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Ideologies and Forms of Leisure and Recreation in Victorian Manchester


Beata Kiersnowska

This book analyses certain ideologies which governed the middle class’ hegemonic approach to leisure in Victorian Manchester. The study presents different forms of leisure, recreation and entertainment in the city. The author also examines the reasons for the support and financial involvement of Manchester bourgeoisie and its municipal authorities in their development. The analysis covers a wide range of cultural practices and activities, such as institutions and activities promoting intellectual and moral development, family recreation and entertainment, as well as activities and facilities improving health, physical and moral condition of the Mancunians, and sport.

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Chapter 1: Manchester – the first modern city of commerce and industry


1.1 Early industrialisation in the Manchester area

The nineteenth century is often described as the “age of great cities”1 and Manchester, by far, was the greatest and the most prominent of them all. As a place of rapid urban growth providing many opportunities for personal enrichment, it attracted a considerable degree of public attention in Britain and oversees as early as the latter half of the 18th century. However, a great upsurge of interest in Manchester occurred a few decades later when it emerged as the first truly modern industrial centre – “an urban prototype”2 of a host of large industrial cities that emerged in Western civilisation after the onset of the Industrial Revolution. A product of more than half a century of dramatic economic, political and social changes, whose impact the nation was fully realised only around the mid-19th century, Manchester was a “shock city”,3 a paragon of unfettered economic progress that also encapsulated the worst social and economic problems it involved.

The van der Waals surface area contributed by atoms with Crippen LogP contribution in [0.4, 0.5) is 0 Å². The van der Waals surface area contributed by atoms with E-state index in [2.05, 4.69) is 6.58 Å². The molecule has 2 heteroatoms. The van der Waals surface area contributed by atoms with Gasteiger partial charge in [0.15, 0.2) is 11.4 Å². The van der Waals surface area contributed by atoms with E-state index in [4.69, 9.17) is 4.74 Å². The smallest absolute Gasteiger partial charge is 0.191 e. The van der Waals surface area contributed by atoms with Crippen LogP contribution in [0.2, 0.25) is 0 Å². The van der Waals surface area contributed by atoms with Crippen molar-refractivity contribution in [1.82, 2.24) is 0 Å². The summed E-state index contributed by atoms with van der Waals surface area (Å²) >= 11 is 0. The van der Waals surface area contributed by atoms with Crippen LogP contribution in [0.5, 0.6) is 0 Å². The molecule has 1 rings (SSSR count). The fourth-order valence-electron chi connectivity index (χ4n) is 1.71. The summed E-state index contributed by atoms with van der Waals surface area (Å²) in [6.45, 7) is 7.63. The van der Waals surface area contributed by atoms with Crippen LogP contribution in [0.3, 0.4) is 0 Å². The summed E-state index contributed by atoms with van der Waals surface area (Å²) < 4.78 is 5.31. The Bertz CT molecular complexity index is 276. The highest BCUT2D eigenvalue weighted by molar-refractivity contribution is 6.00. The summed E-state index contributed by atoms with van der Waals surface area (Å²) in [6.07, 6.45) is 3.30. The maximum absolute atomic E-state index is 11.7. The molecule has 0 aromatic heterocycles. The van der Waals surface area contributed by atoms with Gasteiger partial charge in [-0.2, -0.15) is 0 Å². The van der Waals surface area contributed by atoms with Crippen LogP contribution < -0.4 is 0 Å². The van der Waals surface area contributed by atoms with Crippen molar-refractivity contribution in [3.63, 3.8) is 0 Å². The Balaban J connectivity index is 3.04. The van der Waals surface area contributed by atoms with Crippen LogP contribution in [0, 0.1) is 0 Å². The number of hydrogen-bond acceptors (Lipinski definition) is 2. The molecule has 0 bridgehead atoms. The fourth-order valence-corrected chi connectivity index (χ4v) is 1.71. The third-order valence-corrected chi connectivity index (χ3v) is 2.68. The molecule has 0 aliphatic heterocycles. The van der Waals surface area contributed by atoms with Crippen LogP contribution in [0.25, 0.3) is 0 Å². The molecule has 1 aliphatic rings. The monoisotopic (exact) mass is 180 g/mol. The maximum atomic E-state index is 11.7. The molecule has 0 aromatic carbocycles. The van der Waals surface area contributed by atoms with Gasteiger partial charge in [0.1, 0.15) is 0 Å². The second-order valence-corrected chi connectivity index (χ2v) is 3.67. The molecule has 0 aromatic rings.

The development of the city itself, as well as the area around it, owed much to the progress of the cotton industry. Cotton was introduced to Lancashire and Cheshire during the 17th century, by which time spinning and weaving of wool and linen had been long-established local trades. Alan Kidd hypothesises that by the mid-seventeenth century, the proportion of the manufacturing population in Lancashire may have been in excess of that of farming. The presence of a skilled workforce,...

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